Another Deegan makes a difference
Gillian Deegan '88 has taken her B.A. in English in a lot of different directions. She's been in the U.S. Army Reserves, served as a sheriff's deputy, done undercover work for a police vice unit and even worked as a probation officer. But now, as an Assistant Commonwealth's Attorney, she seems to have finally found her calling. In addition to her regular court work, she's becoming a leader across Virginia in prosecuting animal cruelty cases.
"I'm hoping to make an impact on other prosecutors to go after these cases as hard as they can," Deegan explains. "They're time consuming and expensive, but I'm hoping to stress their importance."
Deegan is very dedicated and says some of that comes from her family members, who have given her many ties to Roanoke. Her father, the late Dr. William Deegan, was head of the English department, a Fishwick Professor of English and one of her professors. "It was cool to go in and be Dr. Deegan's daughter," she says.
Other family Maroons include her mother, Eve-Lynn Deegan '56; siblings Glynis Deegan '88, Jennifer Deegan Hart '82 and Jon Deegan, who also attended along with his wife, Susanne Hunt Deegan '85. Even her nephew, D.W. Hart '06, graduated from Roanoke.
While it was great to have her father in class, she admits he did pick on her at times. Deegan once asked him for an extension on a paper in return for mowing his grass; he agreed, but after mowing she discovered he had already offered the extension to the entire class.
After graduating, Deegan's interest in criminal justice led her down several paths. She served in the Army Reserves for six years and joined the Roanoke County Sheriff's Department as a deputy. Then, she transferred to a uniform patrol division of the newly created Roanoke County Police Department, where she often did undercover work with a vice unit. During many of these operations, she played the role of the undercover officer in drug busts.
Deegan later served as a probation and parole officer for the Virginia Department of Corrections, but after two years, she decided that she wanted to do more in criminal justice and applied to law school at Campbell University in Buies Creek, N.C. She chose Campbell, she says, because "the campus reminded me a lot of Roanoke College. It was a similar experience."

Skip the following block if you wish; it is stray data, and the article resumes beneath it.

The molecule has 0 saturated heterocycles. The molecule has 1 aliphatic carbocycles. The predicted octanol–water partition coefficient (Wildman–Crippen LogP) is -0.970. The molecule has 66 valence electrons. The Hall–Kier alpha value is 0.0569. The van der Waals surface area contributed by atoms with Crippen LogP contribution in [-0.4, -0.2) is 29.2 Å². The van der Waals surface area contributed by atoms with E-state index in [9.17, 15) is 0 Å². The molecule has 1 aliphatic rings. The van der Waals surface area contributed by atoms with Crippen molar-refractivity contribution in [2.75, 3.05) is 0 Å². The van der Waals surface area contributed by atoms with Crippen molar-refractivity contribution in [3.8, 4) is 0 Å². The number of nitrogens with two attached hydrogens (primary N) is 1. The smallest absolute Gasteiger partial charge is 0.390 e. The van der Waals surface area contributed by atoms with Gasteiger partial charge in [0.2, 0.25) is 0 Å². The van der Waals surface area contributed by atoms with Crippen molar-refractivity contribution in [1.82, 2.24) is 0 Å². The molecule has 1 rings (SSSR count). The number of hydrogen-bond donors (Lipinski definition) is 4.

After earning her law degree, Deegan opened up her own law practice, handling primarily criminal defense, but always planned to become a prosecutor. "When I went to law school it was with an eye towards prosecuting," she says. "It was just a matter of waiting for a position and getting some experience."
Deegan got her chance when she began work as the Assistant Commonwealth's Attorney in Botetourt in 2004. She handles many types of cases but is especially concerned about those dealing with animal cruelty. Her many experiences have given her a very hands-on approach to these cases. She doesn't just wait for the case to come to her in court; she goes with officers on investigations, consults national authorities in veterinary forensics and brings in rescue organizations.
Deegan has become one of the leading voices in Virginia on this subject and now serves on the Board of Directors of the Virginia Animal Fighting Task Force. At the recent state Commonwealth's Attorneys' conference in April, Deegan was asked to share her knowledge on cases involving animal hoarding, animal fighting and animal cruelty. She hopes to make a difference in stopping these crimes but is realistic about her chances.
"You'll never be able to stop it completely," she says. "But the more awareness you have and the more people you involve, the better chance you have to put a cap on it." - Laura Edelman Hart '06